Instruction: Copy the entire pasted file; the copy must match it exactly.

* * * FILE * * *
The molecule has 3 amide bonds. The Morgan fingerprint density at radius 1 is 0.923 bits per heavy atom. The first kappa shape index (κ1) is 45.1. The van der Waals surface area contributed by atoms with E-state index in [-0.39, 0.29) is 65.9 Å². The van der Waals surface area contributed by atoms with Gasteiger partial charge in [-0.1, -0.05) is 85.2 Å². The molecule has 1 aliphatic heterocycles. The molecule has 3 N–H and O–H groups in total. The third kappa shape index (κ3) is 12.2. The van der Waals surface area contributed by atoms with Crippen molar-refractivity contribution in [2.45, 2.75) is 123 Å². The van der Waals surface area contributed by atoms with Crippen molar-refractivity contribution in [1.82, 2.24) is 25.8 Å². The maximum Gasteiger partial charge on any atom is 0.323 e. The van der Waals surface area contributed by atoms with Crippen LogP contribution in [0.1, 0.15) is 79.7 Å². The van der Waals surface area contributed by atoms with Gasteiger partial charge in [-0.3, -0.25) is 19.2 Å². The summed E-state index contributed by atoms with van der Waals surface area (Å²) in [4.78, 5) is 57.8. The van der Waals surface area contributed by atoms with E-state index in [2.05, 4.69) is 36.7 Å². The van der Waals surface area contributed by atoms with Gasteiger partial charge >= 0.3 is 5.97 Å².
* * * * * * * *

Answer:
The molecule has 3 amide bonds. The Morgan fingerprint density at radius 1 is 0.923 bits per heavy atom. The first kappa shape index (κ1) is 45.1. The van der Waals surface area contributed by atoms with E-state index in [-0.39, 0.29) is 65.9 Å². The van der Waals surface area contributed by atoms with Gasteiger partial charge in [-0.1, -0.05) is 85.2 Å². The molecule has 1 aliphatic heterocycles. The molecule has 3 N–H and O–H groups in total. The third kappa shape index (κ3) is 12.2. The van der Waals surface area contributed by atoms with Crippen molar-refractivity contribution in [2.45, 2.75) is 123 Å². The van der Waals surface area contributed by atoms with Crippen molar-refractivity contribution in [1.82, 2.24) is 25.8 Å². The maximum Gasteiger partial charge on any atom is 0.323 e. The van der Waals surface area contributed by atoms with Crippen LogP contribution in [0.1, 0.15) is 79.7 Å². The van der Waals surface area contributed by atoms with Gasteiger partial charge in [-0.3, -0.25) is 19.2 Å². The summed E-state index contributed by atoms with van der Waals surface area (Å²) in [4.78, 5) is 57.8. The van der Waals surface area contributed by atoms with E-state index in [2.05, 4.69) is 36.7 Å². The van der Waals surface area contributed by atoms with Gasteiger partial charge >= 0.3 is 5.97 Å².